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Guy's wonderful TikTok video destroys the myth that women are more talkative than men
via Pexels

Throughout history, women have always been stereotyped as the more talkative gender. People who talk too much are known as Chatty Cathys and there is no male equivalent. Talkative Tim? Spechifying Simon? Mansplaining Marty? They don't exist.

Just consider the famous quotes about women: "A woman's tongue wags like a lamb's tail, never still," and "Many women, many words."

As the stereotypes go, women have been unfairly labeled as gossipers who sit around the proverbial "sewing circle" telling tales out of school.



This stereotype of chatty, gossipy women has rendered their speech to be perceived as frivolous, compared to men whose contrite manner of speaking is seen as virtuous. The old saying he was a "man of few words" is usually seen as a positive trait.

On a deeper level, the devaluing of women's speech due to the belief that they are careless with words means that they're often uncomfortable when speaking up in professional settings.

Psychologist Victoria Brescoll says that "institutional power encourages men but discourages women from talking more, as powerful women fear a backlash that is absent for men when taking on a greater share of the conversational floor."

The assumption that women talk more than men is generally accepted by most people. However, according to research, it isn't true. In fact, it only took artist Abraham Piper from Minneapolis, Minnesota, about a minute to debunk the myth recently on TikTok.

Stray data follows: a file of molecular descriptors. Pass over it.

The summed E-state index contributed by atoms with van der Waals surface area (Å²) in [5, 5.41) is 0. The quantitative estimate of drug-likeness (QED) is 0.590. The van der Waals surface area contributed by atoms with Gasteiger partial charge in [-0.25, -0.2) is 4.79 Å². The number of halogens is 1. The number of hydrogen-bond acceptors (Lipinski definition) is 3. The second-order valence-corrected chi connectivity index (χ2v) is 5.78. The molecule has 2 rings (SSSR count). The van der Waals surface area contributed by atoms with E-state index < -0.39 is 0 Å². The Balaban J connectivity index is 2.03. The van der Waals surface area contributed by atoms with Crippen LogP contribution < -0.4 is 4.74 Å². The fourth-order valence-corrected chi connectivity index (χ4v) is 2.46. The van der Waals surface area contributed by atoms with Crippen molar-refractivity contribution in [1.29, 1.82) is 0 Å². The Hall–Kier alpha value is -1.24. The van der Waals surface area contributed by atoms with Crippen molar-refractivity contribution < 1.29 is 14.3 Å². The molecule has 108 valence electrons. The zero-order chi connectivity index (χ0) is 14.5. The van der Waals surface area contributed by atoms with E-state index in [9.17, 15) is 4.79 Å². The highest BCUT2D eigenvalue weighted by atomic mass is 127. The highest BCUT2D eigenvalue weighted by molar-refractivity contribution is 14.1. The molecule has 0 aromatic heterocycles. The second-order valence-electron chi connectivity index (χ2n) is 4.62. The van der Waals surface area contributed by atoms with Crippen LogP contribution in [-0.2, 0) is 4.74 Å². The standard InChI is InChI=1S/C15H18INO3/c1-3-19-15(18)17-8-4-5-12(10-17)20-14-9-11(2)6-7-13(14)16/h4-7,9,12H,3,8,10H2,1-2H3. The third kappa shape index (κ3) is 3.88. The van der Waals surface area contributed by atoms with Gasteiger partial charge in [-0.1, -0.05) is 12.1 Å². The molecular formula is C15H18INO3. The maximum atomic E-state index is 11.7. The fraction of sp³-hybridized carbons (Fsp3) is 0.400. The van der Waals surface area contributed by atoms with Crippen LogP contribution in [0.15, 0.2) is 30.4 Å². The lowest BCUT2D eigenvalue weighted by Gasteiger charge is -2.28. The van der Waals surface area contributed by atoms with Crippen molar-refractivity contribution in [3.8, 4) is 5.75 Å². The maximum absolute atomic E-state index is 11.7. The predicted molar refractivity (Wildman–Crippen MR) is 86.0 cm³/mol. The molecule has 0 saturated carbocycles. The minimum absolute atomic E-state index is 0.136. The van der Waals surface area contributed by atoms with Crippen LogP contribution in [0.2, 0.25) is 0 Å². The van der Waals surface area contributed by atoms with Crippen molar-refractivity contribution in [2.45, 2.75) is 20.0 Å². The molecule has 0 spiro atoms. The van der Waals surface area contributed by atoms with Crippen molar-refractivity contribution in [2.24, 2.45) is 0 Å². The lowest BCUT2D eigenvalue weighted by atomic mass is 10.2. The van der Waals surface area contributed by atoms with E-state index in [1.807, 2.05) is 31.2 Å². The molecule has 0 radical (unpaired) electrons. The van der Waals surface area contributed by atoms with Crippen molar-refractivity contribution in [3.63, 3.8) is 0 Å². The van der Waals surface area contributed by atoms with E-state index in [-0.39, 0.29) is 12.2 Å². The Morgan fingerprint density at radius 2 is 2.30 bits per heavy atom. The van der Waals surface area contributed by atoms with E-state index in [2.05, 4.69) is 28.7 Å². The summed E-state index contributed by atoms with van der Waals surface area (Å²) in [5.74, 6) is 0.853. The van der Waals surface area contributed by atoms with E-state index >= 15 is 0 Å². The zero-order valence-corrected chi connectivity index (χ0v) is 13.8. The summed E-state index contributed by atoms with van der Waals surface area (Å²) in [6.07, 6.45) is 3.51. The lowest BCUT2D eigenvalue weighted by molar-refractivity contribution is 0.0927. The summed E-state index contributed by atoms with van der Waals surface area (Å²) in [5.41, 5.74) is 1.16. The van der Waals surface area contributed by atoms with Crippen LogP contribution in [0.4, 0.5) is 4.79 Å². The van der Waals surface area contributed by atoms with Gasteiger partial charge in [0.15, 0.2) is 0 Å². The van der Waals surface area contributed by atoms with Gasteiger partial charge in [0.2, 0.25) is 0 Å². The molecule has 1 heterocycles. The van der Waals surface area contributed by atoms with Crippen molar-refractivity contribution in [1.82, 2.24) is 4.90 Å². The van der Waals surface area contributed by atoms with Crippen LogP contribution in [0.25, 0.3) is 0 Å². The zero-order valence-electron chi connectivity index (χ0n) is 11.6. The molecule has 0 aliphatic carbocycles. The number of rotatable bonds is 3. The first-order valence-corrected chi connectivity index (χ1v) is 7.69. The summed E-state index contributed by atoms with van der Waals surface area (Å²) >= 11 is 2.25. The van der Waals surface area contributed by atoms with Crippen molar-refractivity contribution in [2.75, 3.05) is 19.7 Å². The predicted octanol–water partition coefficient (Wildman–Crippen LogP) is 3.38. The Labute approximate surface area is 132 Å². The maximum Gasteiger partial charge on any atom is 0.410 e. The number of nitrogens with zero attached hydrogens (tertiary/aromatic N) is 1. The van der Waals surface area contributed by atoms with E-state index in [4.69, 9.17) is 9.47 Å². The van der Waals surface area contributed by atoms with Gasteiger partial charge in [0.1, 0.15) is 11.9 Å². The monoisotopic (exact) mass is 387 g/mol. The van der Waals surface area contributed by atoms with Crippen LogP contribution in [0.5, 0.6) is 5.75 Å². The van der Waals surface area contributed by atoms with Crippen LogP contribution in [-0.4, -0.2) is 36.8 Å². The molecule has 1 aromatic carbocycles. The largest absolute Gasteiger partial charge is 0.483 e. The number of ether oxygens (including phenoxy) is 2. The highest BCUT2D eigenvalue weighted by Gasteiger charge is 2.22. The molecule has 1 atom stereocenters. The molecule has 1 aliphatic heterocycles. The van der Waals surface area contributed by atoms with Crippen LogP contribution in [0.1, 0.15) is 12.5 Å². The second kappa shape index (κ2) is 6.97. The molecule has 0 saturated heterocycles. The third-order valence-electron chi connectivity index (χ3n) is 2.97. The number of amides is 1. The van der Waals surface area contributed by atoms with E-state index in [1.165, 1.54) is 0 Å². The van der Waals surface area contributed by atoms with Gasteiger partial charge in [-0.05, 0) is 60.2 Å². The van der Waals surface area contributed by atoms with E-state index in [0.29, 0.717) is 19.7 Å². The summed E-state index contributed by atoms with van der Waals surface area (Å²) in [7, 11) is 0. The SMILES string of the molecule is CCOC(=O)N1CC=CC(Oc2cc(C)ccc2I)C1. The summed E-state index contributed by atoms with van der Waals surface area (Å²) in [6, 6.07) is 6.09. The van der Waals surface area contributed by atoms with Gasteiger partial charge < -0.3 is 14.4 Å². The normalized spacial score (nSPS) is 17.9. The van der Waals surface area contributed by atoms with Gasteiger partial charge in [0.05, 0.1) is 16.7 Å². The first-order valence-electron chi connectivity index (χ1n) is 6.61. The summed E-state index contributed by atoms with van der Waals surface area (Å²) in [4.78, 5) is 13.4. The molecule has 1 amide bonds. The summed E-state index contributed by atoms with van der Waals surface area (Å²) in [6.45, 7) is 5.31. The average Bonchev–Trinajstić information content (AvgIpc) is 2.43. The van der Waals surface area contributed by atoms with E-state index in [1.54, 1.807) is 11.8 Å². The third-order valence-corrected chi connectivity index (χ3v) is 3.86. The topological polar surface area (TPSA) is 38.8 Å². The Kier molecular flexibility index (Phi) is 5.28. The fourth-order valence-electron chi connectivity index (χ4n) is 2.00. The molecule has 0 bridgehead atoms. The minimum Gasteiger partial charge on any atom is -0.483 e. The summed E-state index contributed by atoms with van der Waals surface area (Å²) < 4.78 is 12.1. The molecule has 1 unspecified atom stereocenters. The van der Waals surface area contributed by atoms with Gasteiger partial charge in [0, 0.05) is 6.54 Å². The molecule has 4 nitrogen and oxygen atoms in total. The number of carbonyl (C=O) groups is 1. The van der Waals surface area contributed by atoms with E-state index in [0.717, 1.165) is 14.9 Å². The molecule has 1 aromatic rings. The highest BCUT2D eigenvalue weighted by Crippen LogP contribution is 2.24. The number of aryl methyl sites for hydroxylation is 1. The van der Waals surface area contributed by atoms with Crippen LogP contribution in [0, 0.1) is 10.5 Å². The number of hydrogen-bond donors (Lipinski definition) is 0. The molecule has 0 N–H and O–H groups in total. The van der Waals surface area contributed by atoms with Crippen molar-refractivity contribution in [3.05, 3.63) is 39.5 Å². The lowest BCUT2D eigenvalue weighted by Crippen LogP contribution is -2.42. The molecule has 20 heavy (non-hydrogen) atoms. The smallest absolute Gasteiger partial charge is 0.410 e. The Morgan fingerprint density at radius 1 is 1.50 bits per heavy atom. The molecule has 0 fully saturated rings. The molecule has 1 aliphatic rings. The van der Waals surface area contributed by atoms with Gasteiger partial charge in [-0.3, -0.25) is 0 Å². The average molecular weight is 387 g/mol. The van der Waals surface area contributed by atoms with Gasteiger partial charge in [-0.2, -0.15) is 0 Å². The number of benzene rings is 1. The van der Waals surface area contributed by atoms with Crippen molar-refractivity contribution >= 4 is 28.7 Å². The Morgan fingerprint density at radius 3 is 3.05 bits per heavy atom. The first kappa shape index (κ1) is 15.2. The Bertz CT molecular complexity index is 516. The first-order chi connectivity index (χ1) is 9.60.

In his video, Piper cites a study by researchers Deborah James and Janice Drakich published in 1993. The meta-analysis revealed that only two of 56 studies found that women talk more than men and that 34 of them said men talk more than women.

Another study by psychologist James Pennebaker fitted men and women in the U.S and Mexico with a device that records 30-second snippets of sound every 12.5 minutes. Pennebaker found that women spoke an average of 16,215 words a day while the men spoke 15,669. A pretty negligible difference.

Piper also points out that a big reason for the recent perpetuation of the myth that it was popularized by a major figure on the Christian right.

"It was first published and popularized by James Dobson. That's right the mega-famous Christian conservative psychologist of Focus on the Family," Piper says.

In Dobson's book "Love for a Lifetime," he incorrectly states that "research tells us" God gives a woman 50,000 words a day, while her husband only gets 25,000.

Dobson then extrapolates that this causes tension in the home because men come home from work and they've used up their entire word budget for the day and their wives are just rearing to go.

Piper notes that Dobson's stat is often cited by well-meaning psychologists who never did their research, "So many people believe it."

The good news is that Piper's video has been seen by hundreds of thousands of people, so maybe it'll work to change public perception.

All images provided by Bombas

We can all be part of the giving movement

True

We all know that small acts of kindness can turn into something big, but does that apply to something as small as a pair of socks?

Yes, it turns out. More than you might think.

A fresh pair of socks is a simple comfort easily taken for granted for most, but for individuals experiencing homelessness—they are a rare commodity. Currently, more than 500,000 people in the U.S. are experiencing homelessness on any given night. Being unstably housed—whether that’s couch surfing, living on the streets, or somewhere in between—often means rarely taking your shoes off, walking for most if not all of the day, and having little access to laundry facilities. And since shelters are not able to provide pre-worn socks due to hygienic reasons, that very basic need is still not met, even if some help is provided. That’s why socks are the #1 most requested clothing item in shelters.